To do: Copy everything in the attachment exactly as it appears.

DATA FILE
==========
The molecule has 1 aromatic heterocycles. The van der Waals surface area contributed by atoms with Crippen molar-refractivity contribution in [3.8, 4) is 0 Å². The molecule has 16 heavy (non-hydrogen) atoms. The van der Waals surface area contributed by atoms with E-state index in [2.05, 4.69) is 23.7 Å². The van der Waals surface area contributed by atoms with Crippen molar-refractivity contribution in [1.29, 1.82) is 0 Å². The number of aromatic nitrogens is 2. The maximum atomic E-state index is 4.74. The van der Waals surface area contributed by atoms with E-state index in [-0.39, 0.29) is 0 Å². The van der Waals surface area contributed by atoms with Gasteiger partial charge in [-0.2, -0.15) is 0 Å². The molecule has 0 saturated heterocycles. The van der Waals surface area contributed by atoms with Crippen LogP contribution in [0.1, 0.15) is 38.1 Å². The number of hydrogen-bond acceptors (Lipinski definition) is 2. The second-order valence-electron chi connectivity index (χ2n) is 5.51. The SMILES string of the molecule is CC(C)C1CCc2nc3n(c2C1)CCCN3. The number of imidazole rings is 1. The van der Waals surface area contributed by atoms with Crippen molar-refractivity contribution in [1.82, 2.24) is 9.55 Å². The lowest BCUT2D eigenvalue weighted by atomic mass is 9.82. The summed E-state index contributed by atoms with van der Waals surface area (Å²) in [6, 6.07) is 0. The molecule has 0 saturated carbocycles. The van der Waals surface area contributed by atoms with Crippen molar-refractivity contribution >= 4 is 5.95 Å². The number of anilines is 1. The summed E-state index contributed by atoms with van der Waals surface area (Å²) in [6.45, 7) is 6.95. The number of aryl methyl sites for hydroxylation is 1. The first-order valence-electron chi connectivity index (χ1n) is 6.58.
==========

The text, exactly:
The molecule has 1 aromatic heterocycles. The van der Waals surface area contributed by atoms with Crippen molar-refractivity contribution in [3.8, 4) is 0 Å². The molecule has 16 heavy (non-hydrogen) atoms. The van der Waals surface area contributed by atoms with E-state index in [2.05, 4.69) is 23.7 Å². The van der Waals surface area contributed by atoms with Crippen molar-refractivity contribution in [1.29, 1.82) is 0 Å². The number of aromatic nitrogens is 2. The maximum atomic E-state index is 4.74. The van der Waals surface area contributed by atoms with E-state index in [-0.39, 0.29) is 0 Å². The van der Waals surface area contributed by atoms with Gasteiger partial charge in [-0.2, -0.15) is 0 Å². The molecule has 0 saturated heterocycles. The van der Waals surface area contributed by atoms with Crippen LogP contribution in [0.1, 0.15) is 38.1 Å². The number of hydrogen-bond acceptors (Lipinski definition) is 2. The second-order valence-electron chi connectivity index (χ2n) is 5.51. The SMILES string of the molecule is CC(C)C1CCc2nc3n(c2C1)CCCN3. The number of imidazole rings is 1. The van der Waals surface area contributed by atoms with Crippen molar-refractivity contribution in [1.82, 2.24) is 9.55 Å². The lowest BCUT2D eigenvalue weighted by atomic mass is 9.82. The summed E-state index contributed by atoms with van der Waals surface area (Å²) in [6, 6.07) is 0. The molecule has 0 saturated carbocycles. The van der Waals surface area contributed by atoms with Crippen molar-refractivity contribution >= 4 is 5.95 Å². The number of anilines is 1. The summed E-state index contributed by atoms with van der Waals surface area (Å²) in [6.45, 7) is 6.95. The number of aryl methyl sites for hydroxylation is 1. The first-order valence-electron chi connectivity index (χ1n) is 6.58.